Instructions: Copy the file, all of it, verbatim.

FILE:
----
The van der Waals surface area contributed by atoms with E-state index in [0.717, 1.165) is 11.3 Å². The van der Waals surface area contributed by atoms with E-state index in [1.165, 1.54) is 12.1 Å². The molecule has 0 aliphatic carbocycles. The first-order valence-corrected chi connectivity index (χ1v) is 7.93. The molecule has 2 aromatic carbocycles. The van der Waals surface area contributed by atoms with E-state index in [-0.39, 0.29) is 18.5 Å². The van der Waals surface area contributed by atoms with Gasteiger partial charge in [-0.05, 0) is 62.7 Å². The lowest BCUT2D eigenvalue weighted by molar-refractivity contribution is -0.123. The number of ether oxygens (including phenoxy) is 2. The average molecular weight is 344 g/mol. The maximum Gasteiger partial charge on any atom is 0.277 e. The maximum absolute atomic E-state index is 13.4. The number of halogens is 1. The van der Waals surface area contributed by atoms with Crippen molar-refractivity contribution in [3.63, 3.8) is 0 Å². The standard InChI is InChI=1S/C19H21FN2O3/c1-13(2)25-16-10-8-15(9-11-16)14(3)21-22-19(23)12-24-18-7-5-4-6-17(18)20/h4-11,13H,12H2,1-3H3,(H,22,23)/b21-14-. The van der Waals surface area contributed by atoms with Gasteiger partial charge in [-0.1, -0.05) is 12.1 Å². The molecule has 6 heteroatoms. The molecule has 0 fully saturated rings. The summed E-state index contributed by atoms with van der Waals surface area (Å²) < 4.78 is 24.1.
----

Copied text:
The van der Waals surface area contributed by atoms with E-state index in [0.717, 1.165) is 11.3 Å². The van der Waals surface area contributed by atoms with E-state index in [1.165, 1.54) is 12.1 Å². The molecule has 0 aliphatic carbocycles. The first-order valence-corrected chi connectivity index (χ1v) is 7.93. The molecule has 2 aromatic carbocycles. The van der Waals surface area contributed by atoms with E-state index in [-0.39, 0.29) is 18.5 Å². The van der Waals surface area contributed by atoms with Gasteiger partial charge in [-0.05, 0) is 62.7 Å². The lowest BCUT2D eigenvalue weighted by molar-refractivity contribution is -0.123. The number of ether oxygens (including phenoxy) is 2. The average molecular weight is 344 g/mol. The maximum Gasteiger partial charge on any atom is 0.277 e. The maximum absolute atomic E-state index is 13.4. The number of halogens is 1. The van der Waals surface area contributed by atoms with Crippen molar-refractivity contribution in [3.63, 3.8) is 0 Å². The standard InChI is InChI=1S/C19H21FN2O3/c1-13(2)25-16-10-8-15(9-11-16)14(3)21-22-19(23)12-24-18-7-5-4-6-17(18)20/h4-11,13H,12H2,1-3H3,(H,22,23)/b21-14-. The van der Waals surface area contributed by atoms with Gasteiger partial charge in [-0.1, -0.05) is 12.1 Å². The molecule has 6 heteroatoms. The molecule has 0 fully saturated rings. The summed E-state index contributed by atoms with van der Waals surface area (Å²) < 4.78 is 24.1.